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Genetic and Rare Diseases Information Center (GARD)

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Polycystic kidney disease


* Not a rare disease
Other Names for this Disease
  • PKD
  • Polycystic kidneys
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Your Question

What complications, if any, could happen if a person with polycystic kidney disease becomes pregnant? What are the risks to the mother and the baby?

Our Answer

We have identified the following information that we hope you find helpful. If you still have questions, please contact us.

Are there any risks associated with having polycystic kidney disease (PKD) during pregnancy?

About 80 percent of women with polycystic kidney disease have successful and uneventful pregnancies. However, some women with PKD have an increased risk for serious complications for themselves and their babies. Women at risk are those who have high blood pressure and decreased kidney function.[1] High blood pressure during pregnancy can cause low birth weight or premature delivery of the baby.[2] About 40% of women who have PKD with high blood pressure develop pre-eclampsia (or toxemia) during their pregnancy. Pre-eclampsia is a life-threatening disorder for both the mother and baby, and it can develop suddenly and without warning.[1]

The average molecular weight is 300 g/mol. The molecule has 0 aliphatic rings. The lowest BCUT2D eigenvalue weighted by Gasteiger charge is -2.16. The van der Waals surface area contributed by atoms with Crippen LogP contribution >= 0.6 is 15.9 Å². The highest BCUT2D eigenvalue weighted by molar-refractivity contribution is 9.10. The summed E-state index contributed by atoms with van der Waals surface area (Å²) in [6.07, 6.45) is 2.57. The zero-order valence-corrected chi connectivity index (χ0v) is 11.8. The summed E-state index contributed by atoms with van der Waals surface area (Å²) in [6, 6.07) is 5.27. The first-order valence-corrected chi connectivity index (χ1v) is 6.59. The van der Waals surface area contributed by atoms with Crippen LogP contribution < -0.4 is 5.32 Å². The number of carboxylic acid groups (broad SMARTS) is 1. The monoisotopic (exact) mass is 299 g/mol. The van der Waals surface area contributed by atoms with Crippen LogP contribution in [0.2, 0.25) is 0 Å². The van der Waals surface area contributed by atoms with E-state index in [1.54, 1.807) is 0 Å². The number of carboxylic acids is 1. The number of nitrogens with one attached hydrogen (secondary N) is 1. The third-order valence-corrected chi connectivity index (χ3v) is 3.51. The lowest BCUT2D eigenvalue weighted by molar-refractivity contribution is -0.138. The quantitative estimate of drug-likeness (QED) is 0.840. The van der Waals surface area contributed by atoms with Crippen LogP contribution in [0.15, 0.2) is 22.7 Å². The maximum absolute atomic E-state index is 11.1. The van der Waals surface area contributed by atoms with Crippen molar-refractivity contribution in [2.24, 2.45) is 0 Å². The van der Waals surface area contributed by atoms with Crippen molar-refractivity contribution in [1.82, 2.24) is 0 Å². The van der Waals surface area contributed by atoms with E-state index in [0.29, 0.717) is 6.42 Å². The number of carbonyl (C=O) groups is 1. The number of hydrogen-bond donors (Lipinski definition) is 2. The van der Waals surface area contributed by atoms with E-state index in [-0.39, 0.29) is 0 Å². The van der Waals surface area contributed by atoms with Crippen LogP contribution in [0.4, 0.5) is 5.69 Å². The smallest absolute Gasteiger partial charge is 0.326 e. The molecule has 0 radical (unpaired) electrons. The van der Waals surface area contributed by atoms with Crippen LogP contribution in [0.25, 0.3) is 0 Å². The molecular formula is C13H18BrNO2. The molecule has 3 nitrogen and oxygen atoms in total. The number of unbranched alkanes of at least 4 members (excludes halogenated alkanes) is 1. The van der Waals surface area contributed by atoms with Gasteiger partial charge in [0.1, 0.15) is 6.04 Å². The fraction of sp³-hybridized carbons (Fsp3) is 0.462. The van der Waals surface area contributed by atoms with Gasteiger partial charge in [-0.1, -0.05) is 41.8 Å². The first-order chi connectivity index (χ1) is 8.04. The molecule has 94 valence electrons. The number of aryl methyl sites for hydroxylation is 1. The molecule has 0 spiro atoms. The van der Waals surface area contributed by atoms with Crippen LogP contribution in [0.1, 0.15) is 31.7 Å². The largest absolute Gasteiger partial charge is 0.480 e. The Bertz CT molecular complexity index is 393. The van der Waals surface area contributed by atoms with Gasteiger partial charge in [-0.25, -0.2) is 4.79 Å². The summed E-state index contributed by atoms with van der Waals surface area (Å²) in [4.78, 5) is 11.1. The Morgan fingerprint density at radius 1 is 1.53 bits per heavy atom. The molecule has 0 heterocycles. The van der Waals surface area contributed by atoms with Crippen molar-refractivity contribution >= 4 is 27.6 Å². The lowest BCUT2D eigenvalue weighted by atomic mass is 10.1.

Last updated: 3/31/2011

What kind of healthcare professional might someone with polycystic kidney disease see during their pregnancy?

Pregnant women with PKD may benefit from consulting with a maternal-fetal medicine (MFM) specialist, which is a type of doctor who specializes in high-risk pregnancies. MFMs take care of pregnant women who have special medical problems (such as kidney disease), are at risk for pregnancy-related complications (such as preterm labor or pre-eclampsia), or have fetuses at risk of health problems. To find an MFM, we recommend that you contact your primary healthcare provider for a referral.

The Society for Maternal Fetal Medicine (SMFM) has a MFM Physician Locator, which can help you find an MFM in your community.
Last updated: 3/31/2011

How can I find a genetics professional in my area?

Genetics clinics are a source of information for individuals and families regarding genetic conditions, treatment, inheritance, and genetic risks to other family members. More information about genetic consultations is available from Genetics Home Reference. To find a genetics clinic, we recommend that you contact your primary healthcare provider for a referral.

The following online resources can help you find a genetics professional in your community:
Last updated: 10/18/2013